"Stalags" were tawdry, best-selling Israeli paperbacks about whip-wielding, bosom-spilling female SS officers who torture and rape English and American captives, only to wind up getting raped and killed themselves by their table-turning victims.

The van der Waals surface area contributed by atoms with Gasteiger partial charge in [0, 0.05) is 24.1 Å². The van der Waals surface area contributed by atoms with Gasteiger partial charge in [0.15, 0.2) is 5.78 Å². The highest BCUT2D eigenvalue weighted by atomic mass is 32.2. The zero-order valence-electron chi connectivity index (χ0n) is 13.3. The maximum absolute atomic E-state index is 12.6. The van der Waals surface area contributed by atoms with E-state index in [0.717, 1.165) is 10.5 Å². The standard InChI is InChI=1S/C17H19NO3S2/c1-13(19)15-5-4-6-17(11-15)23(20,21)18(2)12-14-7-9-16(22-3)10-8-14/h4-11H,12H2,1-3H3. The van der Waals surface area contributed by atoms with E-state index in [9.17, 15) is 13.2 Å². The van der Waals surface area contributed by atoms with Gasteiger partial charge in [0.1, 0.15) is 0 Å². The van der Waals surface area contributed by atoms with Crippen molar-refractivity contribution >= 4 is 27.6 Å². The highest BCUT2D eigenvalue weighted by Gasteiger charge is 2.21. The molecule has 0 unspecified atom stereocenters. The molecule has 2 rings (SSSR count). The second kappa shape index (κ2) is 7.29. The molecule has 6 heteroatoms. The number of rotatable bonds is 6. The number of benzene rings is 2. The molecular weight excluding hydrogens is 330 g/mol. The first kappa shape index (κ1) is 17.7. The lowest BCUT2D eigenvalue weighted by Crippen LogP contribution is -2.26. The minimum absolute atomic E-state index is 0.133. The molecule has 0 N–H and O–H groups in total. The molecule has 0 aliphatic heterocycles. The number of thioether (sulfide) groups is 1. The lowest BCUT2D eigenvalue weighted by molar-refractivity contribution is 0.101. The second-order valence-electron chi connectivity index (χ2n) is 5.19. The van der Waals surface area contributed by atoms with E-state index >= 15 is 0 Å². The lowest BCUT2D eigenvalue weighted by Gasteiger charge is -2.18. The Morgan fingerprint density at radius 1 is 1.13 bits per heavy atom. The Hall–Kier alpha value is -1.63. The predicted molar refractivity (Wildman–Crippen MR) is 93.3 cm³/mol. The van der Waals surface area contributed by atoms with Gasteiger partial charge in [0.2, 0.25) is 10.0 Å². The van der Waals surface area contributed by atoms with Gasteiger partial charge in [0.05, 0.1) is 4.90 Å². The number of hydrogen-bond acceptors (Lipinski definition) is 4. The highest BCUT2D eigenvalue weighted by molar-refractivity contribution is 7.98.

“Stalags” were tawdry, best-selling Israeli paperbacks about whip-wielding, bosom-spilling female SS officers who torture and rape English and American captives, only to wind up getting raped and killed themselves by their table-turning victims. Hugely popular in the early ’60s, these pulps disappeared after being ruled pornographic. Unfortunately, Ari Libsker’s hour-plus docu on this potentially mind-boggling topic meanders disconnectedly, as various experts, collectors and storytellers kick around anecdotes and theories that tend to cancel each other out. Docu opened April 9 for two weeks at Gotham’s Film Forum.Some historical aspects explored by Libsker delve deeply into the Israeli psyche. Thus, the link he establishes between the Stalags and the Eichmann trial (in which Israelis first heard testimony in Hebrew from Holocaust survivors), also serves to illuminate the prejudice of early Israeli settlers against those who had survived the concentration camps, it was assumed, by doing terrible things. This discussion leads to the most famous witness at the trial, K. Tzetnik, whose accounts of Auschwitz have entered into the Israeli literary canon and are taught in schools, though they might be described as both largely apocryphal and quasi-pornographic — precursors, in fact, to the Stalags. But other sociological aspects of these oddly Nazified penny-dreadfuls are completely avoided. At a time when Israeli women in the military repped almost the sole image of female warriors, the question of what the Stalags reveal about gender, fantasy and misogyny is hardly raised — even as dirty old men fondle hidden Stalag stashes and women prudishly protest the inclusion of Tzetnik’s prurient books in the school curriculum. Pic never follows up on its provocative analyses of the ways in which the peculiar mix of “horror, sadism and pornography,” as embodied in popular literature, effectively helped perpetuate the memory of the Holocaust. Instead, Libsker treats viewers to vaguely whimsical interviews with Edi Keider, the writer of the first Stalag, touching on the obscure scribe’s sadistic mother and his failure to capitalize on his invention. The dramatic unveiling of later, now-dead Stalag auteurs (all the Stalags, supposedly translated from American texts, were actually penned by Israelis) comes across as even more irrelevant. Libsker’s freewheeling approach never controls its tonal fluctuations. The viewer, instead of being swept up in the whirlwind of intellectual speculation, feels led down one blind alley after another. Tech credits are uninspired.